New Jersey State Senator Ray Lesniak (D-District 20) has officially ended his gubernatorial campaign to replace Chris Christie (R) as governor of the Garden State.
The longtime state politician, who has fought for gambling expansion perhaps more than any other state lawmaker in the country, said his opponent has too much money already in place. Phil Murphy (D), the former US ambassador to Germany and Goldman Sachs executive, is the frontrunner for the Democratic ticket.
“No one’s more disappointed than I am, but Murphy’s tens of millions of dollars spread around to Democratic leaders and political organizations would have been impossible to overcome,” Lesniak said in a statement posted to his Facebook page.
Jersey City Mayor Steve Fulop (D) and State Senate President Stephen Sweeney (D-District 3) both recently decided not to run. Going up against Murphy’s millions one-on-one, Lesniak believes, was too much to endure.
“The numbers just didn’t work and Murphy was very good at spreading enough money around to get the establishment support,” Lesniak told Politico.
Lesniak’s Loss, Gambling’s Win
In 2015, upon considering a run at the governor’s office, Lesniak stated he wouldn’t seek reelection in the State Senate regardless of his decision. But that thinking changed this week, as the 70-year-old said he plans to seek another term.
“I will continue my fight as a State Senator . . . I’m not going away,” Lesniak declared.
That’s good news for those in favor of more liberal gaming laws in New Jersey, and perhaps across the nation.
Over his 33 years in the New Jersey Senate, Lesniak has focused on a variety of issues. But in gaming circles, he’s known for being the primary sponsor of internet gambling.
Lesniak helped mold the legislation that Christie eventually signed into law in 2013. Perhaps even more important was Lesniak’s failed 2011 efforts.
In January of 2011, Lesniak introduced an online gambling bill that was eventually passed by the New Jersey Legislature. Christie vetoed the measure, but that December the US Department of Justice was asked by New York and Illinois to clarify whether New Jersey had the right to legalize internet gaming in the first place.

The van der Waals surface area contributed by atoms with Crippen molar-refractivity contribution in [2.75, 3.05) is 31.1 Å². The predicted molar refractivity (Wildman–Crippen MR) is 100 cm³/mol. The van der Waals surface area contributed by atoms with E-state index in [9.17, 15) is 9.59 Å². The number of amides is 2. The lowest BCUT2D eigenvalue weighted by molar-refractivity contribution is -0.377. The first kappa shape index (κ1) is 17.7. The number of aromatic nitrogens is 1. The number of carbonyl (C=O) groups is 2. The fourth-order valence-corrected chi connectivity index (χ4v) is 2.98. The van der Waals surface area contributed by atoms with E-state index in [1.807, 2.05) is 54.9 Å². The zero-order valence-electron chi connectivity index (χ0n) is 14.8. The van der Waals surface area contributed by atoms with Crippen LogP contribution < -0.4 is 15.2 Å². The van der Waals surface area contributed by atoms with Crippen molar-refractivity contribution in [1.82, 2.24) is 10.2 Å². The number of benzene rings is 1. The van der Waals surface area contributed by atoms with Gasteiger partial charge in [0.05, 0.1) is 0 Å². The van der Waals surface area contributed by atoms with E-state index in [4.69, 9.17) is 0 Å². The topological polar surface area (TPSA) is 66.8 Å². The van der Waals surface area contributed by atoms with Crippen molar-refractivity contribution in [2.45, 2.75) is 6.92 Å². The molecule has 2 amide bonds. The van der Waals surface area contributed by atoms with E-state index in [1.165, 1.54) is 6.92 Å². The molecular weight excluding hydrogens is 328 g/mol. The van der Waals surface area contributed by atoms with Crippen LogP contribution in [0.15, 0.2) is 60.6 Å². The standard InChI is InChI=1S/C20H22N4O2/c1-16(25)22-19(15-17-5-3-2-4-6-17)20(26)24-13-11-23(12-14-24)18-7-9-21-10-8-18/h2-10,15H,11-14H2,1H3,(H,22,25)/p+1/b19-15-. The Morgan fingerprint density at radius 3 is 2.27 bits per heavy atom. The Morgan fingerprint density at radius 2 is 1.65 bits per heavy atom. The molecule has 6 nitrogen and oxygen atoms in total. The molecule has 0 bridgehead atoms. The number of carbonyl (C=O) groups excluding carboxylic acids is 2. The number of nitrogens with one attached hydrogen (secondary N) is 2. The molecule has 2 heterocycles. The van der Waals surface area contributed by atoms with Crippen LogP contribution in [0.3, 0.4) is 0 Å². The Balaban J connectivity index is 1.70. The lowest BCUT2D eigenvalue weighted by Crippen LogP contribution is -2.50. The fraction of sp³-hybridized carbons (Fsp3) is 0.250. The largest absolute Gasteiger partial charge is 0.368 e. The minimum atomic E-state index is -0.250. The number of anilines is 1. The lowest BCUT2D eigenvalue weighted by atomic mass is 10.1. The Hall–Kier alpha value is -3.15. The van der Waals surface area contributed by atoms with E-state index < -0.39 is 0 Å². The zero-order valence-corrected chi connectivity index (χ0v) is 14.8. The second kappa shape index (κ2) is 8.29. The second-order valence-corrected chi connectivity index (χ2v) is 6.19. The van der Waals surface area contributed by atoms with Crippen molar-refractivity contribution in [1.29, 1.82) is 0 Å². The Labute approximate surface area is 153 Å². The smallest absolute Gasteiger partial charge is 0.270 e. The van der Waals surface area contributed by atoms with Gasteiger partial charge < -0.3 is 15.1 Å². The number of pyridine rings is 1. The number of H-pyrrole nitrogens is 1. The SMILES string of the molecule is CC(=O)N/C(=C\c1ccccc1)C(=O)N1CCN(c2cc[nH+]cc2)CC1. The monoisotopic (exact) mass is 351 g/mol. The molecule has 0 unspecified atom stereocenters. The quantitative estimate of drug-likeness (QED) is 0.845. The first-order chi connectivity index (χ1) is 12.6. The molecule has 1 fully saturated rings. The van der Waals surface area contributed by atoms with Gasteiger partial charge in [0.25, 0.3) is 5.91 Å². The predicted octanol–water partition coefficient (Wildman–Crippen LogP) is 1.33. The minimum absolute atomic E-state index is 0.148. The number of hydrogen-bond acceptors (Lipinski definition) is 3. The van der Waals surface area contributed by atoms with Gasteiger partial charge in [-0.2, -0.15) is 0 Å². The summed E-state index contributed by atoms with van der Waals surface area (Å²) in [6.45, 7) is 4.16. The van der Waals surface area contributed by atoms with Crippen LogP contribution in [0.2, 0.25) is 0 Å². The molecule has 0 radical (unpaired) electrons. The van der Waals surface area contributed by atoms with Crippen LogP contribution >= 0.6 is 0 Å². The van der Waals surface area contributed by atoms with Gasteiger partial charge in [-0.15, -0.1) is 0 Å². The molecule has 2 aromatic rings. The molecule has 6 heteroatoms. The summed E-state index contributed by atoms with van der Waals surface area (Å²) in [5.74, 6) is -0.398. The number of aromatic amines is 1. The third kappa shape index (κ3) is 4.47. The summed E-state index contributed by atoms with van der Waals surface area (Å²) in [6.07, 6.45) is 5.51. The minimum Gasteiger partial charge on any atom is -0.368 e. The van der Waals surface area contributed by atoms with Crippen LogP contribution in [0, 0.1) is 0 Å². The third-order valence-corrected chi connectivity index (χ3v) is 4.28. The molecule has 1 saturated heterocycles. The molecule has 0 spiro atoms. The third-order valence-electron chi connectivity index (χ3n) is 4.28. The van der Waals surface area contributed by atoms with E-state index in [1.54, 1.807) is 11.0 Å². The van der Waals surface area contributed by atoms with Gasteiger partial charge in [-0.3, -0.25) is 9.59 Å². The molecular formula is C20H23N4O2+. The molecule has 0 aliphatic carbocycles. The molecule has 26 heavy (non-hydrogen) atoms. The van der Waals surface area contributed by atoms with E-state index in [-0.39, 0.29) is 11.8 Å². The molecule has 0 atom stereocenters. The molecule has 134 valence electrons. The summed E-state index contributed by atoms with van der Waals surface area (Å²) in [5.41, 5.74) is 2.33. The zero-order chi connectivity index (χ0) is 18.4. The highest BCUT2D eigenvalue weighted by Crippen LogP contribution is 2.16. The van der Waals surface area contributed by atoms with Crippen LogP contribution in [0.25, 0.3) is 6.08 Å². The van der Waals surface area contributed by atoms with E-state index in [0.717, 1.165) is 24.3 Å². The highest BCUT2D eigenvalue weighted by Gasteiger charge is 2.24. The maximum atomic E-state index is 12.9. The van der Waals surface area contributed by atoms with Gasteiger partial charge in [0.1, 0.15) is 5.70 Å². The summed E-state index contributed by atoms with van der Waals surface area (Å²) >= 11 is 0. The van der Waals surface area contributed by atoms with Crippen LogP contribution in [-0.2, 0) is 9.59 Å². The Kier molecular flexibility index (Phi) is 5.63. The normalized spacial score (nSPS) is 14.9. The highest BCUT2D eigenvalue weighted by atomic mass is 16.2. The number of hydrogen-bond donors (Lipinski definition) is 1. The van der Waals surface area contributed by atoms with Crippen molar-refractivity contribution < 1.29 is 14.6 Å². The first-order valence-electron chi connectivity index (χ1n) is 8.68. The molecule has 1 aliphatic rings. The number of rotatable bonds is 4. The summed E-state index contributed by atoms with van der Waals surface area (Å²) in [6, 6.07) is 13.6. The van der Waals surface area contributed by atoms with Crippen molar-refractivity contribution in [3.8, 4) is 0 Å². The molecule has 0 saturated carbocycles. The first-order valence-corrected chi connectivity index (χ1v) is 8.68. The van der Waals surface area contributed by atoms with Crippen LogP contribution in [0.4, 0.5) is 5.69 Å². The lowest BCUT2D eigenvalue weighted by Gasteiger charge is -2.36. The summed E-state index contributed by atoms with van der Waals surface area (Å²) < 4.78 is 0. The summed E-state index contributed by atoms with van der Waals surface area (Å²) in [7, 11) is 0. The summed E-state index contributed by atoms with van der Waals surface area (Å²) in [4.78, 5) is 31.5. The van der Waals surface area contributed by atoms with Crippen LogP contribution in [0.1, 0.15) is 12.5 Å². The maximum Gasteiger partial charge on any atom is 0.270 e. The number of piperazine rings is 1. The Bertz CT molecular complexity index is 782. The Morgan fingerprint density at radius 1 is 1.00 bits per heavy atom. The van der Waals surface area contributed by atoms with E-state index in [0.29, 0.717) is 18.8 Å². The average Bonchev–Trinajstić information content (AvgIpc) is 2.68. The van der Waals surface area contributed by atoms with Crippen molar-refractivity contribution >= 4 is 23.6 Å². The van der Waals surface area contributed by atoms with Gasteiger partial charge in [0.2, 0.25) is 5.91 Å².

The DOJ’s opinion that the long-held Wire Act pertained only to sports betting, and not necessarily all forms of iGaming, essentially gave states the right to decide whether to end online betting prohibition.
Additional Work Ahead
In addition to bringing gambling online in Jersey, Lesniak also played a crucial role in trying to legalize sports betting in the state. Those efforts haven’t been successful, as the Third Circuit Court of Appeals ruled in favor of the NCAA, NFL, MLB, NBA, and NHL that the Professional and Amateur Sports Protection Act (PASPA) prevents states from decriminalizing sports gambling.
Lesniak should be ready for another gaming defeat next month when voters decide on authorizing two land-based casinos in northern counties of the state.
Lesniak has said in support of the constitutional referendum, “Casino expansion will create jobs and generate economic growth. This is an opportunity we have to capitalize on.”
But a recent Rutgers-Eagleton Institute of Politics poll found that just 35 percent of voters support allowing casinos outside of Atlantic City.